I don’t mean to ridicule or disparage people for asking these questions. Again, these all come from educated adults – museum and park visitors, undergraduate students, T.A.s, and at least one veterinarian! While these questions clearly show unfamiliarity with evolutionary relationships and how evolution works in general, they also show an effort to build a logical framework when none is available. For example, when a person asks if whales are descended from marine reptiles, he or she is hypothesizing that all large marine animals are related. This is incorrect, but it’s a sensible connection to make (and one that past naturalists have certainly explored).

For science communicators, this deficit of phylogenetic understanding is a serious problem which continuously undermines attempts to interpret zoology and paleontology. For example, think about how little meaning a statement like “Dimetrodon isn’t a dinosaur” has to somebody who can’t articulate what a mammal is or what a dinosaur is, much less the evolutionary distance between both groups. This is what we should expect from most of our audience, which means there is always a lot of catch-up work to do when explaining something as simple as the basic identity of a given organism. By the time you’ve satisfactorily defined “dinosaur” (good luck with that), explained the synapsid-diapsid split, discussed the tree of extinct stem-mammals, and positioned each of these things in deep time, you’re five minutes deep into a lecture when all you were asked was “what is it?”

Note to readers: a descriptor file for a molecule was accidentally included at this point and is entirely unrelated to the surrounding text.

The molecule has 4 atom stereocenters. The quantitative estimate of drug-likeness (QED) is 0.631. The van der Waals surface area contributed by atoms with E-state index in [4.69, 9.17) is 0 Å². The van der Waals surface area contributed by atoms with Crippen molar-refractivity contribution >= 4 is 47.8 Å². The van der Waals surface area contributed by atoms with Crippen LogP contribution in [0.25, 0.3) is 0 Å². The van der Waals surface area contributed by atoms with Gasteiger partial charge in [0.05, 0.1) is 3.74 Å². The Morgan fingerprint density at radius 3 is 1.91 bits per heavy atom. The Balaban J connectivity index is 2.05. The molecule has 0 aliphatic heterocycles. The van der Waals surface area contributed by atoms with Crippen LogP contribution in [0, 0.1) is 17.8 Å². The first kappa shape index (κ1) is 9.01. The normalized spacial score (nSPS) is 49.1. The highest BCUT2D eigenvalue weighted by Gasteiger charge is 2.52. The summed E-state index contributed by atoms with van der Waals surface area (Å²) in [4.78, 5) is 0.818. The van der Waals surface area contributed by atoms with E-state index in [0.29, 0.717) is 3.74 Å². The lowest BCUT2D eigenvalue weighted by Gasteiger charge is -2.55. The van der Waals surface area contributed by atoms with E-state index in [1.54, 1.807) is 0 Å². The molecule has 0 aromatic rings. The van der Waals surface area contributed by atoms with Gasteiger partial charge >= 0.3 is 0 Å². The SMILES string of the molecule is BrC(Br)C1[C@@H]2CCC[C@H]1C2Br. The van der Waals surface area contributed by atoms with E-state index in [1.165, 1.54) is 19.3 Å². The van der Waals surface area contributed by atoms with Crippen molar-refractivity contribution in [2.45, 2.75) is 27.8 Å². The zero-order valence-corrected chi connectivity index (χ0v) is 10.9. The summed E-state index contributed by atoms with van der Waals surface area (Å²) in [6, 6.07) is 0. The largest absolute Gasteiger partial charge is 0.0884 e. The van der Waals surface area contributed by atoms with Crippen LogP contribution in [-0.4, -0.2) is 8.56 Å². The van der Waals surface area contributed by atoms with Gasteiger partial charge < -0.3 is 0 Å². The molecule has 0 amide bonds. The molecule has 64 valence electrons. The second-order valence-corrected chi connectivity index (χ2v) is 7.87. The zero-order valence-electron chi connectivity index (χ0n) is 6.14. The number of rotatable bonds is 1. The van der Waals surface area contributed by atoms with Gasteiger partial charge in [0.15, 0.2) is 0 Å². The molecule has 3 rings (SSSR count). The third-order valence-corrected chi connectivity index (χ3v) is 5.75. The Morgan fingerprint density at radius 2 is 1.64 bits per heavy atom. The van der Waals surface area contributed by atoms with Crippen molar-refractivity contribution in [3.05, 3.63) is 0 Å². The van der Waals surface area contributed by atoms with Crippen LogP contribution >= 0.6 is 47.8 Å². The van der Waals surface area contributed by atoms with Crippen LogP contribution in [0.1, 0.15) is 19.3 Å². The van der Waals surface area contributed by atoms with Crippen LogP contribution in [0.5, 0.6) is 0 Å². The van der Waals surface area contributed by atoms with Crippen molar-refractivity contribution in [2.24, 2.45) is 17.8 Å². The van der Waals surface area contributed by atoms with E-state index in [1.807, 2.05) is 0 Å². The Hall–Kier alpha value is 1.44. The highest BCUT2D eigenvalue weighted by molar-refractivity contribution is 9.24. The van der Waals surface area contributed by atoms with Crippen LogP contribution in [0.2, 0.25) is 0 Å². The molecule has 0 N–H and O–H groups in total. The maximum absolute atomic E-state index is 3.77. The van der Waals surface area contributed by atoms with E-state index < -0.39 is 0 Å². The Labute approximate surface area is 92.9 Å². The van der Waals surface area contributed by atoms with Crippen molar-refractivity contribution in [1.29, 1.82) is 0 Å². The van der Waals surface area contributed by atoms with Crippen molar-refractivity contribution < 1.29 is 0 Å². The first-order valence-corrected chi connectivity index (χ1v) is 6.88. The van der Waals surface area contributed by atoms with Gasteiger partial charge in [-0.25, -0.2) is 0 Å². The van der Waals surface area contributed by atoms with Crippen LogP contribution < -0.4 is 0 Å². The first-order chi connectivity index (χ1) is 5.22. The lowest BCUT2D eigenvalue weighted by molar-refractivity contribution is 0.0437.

USNM 8635, a handsome non-dinosaur. Photo by the author.

USNM 8635, a handsome non-dinosaur. Photo by the author.

How can we solve this conundrum? The first step is to divide the issue into a number of smaller problems:

  • People don’t understand the fundamentals of how evolution works
  • People are unfamiliar with basic vertebrate classification
  • People lack knowledge of key evolutionary events through deep time